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Often on these adventures, you will find yourself out in the wilderness and far away from help, so it pays to be prepared for things to take a turn for the worse. As a qualified paramedic, my first aid kit is probably a little much because I like to be prepared for both an accident where I find myself alone and far from help, or, I find myself in the position to help others injured. For me, the weight is worth it, it gives me peace of mind when travelling alone and also arms me with some handy tools to help others with the skills I have. It's completely up to personal preference on how much space and weight to dedicate to your first aid kit that meets your needs. You can buy a travel first aid kit, or make your own, but it's important to think about what could go wrong on your adventure and make sure you have the right equipment.
Think about your own medical history, allergies, possible accidents, availability of healthcare and the weather conditions when making your first aid kit.
Common accidents to consider...
Trauma: cuts, scrapes, broken bones, burns, animal bites/stings (dog, tick, snake, jellyfish)
Medical: Allergic reaction, diarrhoea, infection (head cold, UTI, skin infection)
Weather Exposure: heat stroke, hypothermia, frostbite, food or water poisoning, sunburn
It's also worth considering how long it might take you to get to proper healthcare when stocking your first aid kit. If it's going to take you several days to stumble out, you will need extra stock to change your dressings, maintain a good level of pain relief and administer enough pharmaceuticals.
- Nightingale dressing for major trauma (optional)
- 6x sterile adhesive dressing
- 3x sterile non adhesive pads
- 2x gauze
- 5x antibacterial-impregnated dressings
- Crepe bandage
- Compression bandage
- Triangular bandage
- Waterproof plasters - varied sizes
- Self adhering tape
- Duct tape
- Skin tape
- 2 x Steristrips
- Sam splint for broken bones (great for trips that will be far away from help)
- Emergency blanket
- Water purification tablets
Broad spectrum antibiotics (if you have limited access to healthcare) -
Haemostatic gauze for major trauma (optional) -
Strong painkillers -
Cold and flu tablets -
Alcohol wipes -
Antiseptic hand gel -
Whistle (in case you are too injured to move and need to call for help) -
Dental gum (in case you break a tooth or part of a permanent retainer breaks) -
Fire Starter -
Lancets x 2 -
Nail scissors -
Sewing kit -
Suture kit (training required) -
Notepad and pencil -
Zip ties -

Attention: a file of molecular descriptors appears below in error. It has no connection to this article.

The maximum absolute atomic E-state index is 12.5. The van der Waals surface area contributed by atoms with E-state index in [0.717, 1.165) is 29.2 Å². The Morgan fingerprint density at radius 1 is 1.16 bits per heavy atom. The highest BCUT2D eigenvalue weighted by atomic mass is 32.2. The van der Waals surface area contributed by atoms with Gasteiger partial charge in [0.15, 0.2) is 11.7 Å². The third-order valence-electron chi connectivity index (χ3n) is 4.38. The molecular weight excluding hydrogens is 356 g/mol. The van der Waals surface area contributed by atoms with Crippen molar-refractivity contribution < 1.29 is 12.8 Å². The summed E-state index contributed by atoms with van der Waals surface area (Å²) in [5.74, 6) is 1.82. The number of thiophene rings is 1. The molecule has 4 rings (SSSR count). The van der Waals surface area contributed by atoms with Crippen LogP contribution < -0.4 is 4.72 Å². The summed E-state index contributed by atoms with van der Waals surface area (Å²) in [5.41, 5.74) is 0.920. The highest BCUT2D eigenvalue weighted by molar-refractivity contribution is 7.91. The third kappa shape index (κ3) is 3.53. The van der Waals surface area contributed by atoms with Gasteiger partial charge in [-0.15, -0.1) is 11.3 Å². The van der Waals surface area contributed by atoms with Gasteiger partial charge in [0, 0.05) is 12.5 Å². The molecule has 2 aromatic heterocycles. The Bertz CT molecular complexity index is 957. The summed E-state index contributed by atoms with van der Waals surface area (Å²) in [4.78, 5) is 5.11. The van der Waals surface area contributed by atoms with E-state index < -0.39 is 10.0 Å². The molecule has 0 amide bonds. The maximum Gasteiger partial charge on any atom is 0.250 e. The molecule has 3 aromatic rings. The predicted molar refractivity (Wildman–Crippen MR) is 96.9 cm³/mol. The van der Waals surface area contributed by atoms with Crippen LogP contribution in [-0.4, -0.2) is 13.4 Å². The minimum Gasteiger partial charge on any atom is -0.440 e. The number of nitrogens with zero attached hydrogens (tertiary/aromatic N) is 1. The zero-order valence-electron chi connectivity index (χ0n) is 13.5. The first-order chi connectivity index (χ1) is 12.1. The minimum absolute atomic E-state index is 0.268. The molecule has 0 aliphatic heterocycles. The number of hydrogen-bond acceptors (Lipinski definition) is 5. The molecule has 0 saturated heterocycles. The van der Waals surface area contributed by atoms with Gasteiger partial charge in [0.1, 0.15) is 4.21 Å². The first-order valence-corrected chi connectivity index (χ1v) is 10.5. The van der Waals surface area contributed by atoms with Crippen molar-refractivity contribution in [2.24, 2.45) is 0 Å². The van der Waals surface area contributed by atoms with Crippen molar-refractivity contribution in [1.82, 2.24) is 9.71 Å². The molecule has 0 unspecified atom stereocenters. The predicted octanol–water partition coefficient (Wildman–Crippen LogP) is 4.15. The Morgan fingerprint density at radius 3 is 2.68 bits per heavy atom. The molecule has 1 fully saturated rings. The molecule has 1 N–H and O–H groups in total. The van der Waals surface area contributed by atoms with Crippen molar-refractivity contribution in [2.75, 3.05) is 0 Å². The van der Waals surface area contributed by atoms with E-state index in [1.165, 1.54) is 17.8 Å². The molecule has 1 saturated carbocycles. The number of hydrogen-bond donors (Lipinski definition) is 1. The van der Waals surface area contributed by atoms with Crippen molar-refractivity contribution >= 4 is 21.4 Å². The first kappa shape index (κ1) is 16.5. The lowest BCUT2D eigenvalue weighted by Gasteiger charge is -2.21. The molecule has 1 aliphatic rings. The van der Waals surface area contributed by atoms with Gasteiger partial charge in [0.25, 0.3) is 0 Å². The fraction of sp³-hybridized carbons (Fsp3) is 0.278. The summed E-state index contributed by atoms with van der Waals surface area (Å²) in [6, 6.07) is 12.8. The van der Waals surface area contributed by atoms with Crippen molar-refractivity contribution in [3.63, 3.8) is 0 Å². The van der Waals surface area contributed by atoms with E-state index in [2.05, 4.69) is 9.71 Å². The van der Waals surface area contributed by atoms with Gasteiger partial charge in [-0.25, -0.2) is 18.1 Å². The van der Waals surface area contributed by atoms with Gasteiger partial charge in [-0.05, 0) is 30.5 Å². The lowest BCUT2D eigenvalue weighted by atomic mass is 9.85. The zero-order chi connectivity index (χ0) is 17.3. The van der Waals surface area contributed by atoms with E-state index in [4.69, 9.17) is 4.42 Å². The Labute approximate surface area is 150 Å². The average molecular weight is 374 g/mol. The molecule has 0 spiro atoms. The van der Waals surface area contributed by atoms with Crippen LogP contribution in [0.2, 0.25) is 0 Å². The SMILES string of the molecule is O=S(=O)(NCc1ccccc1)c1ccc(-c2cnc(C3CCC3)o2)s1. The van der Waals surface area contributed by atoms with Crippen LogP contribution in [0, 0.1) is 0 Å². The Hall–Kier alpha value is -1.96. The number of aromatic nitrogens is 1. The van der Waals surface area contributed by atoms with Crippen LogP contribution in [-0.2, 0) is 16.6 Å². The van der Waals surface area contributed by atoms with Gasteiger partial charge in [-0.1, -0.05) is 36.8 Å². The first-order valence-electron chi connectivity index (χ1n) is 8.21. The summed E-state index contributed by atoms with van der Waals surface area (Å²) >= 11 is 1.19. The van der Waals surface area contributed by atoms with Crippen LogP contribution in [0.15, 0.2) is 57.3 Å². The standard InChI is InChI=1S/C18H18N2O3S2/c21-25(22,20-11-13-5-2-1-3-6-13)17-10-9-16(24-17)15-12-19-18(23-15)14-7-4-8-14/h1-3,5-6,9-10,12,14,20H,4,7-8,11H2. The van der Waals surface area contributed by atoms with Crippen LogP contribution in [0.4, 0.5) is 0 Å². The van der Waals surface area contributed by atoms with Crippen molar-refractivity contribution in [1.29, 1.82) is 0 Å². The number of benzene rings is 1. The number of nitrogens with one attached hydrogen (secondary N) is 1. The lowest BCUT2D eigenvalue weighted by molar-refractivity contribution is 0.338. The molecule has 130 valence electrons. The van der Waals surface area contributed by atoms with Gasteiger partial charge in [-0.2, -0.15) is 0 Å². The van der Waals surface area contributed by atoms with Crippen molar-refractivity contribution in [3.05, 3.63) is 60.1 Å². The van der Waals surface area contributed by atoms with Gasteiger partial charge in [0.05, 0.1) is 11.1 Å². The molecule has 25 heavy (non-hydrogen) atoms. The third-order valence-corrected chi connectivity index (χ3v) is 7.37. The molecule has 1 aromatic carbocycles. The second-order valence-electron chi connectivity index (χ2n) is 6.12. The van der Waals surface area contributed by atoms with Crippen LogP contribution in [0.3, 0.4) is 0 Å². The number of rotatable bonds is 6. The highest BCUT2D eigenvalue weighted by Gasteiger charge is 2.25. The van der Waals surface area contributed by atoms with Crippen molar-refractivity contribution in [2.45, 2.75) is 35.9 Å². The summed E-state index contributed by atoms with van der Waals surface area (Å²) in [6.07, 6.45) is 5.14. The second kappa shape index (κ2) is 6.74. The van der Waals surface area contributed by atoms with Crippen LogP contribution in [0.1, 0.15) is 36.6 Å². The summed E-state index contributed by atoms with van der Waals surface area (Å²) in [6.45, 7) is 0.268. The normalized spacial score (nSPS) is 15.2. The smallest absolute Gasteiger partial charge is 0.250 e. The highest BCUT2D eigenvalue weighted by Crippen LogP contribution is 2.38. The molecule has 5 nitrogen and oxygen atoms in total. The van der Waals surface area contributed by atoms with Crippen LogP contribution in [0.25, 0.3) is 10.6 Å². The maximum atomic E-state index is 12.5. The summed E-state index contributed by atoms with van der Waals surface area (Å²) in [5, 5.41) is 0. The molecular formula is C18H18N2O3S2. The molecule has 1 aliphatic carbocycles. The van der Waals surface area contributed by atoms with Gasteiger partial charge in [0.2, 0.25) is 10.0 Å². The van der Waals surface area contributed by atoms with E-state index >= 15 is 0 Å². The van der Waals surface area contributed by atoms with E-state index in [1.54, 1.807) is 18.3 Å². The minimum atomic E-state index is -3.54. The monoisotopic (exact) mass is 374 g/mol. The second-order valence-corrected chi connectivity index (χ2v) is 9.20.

AAA batteries -
Flagging tape -
Elastic bands -
Insect spray -
What you will need to carry will differ on how long you’re going for, the activity you’re doing, the conditions you might experience during the adventure and who you are going with. While it may seem bulky, a well stocked first aid kit might save your life!
Another thing I always carry on backcountry and solo adventures is a personal locator beacon (PLB). When triggered, it sends satellite co-ordinations and the information you’ve registered about your trip to the local search and rescue authorities. I have never had to use it, but it brings me peace of mind to know that if everything goes south, someone will be working towards finding me and my family will be updated.
I hope you never have to use your first aid kit on any of your adventures, but if you do, I hope this post helps you to be prepared. Happy Adventuring!
CLICK HERE to download your own backcountry first aid kit!
Not sure what to put in your first aid kit for your next adventure? Chat to our friendly team of Outdoor Gear Specialists in-store or online today and don’t forget to share your adventures with us on Instagram by tagging @wildearthaustralia and #mywildearth in your next post.
About the contributor:
Steph Devery is a 29 year old Aussie paramedic with a keen sense of adventure. Between graduating degrees in Medical Science and Paramedic Practice, Steph has lived in Canada, worked as a hiking guide in the Blue Mountains, and spent a year travelling Alaska to Colorado in a banged up van 'Big Rhonda'. Throughout the pandemic, she worked on the medical frontline as a paramedic in London, UK and now she's taking time out to cycle her bicycle Cliffy across Europe. She's seeking out wild and beautiful places and finding social connection with unexpected people throughout the world.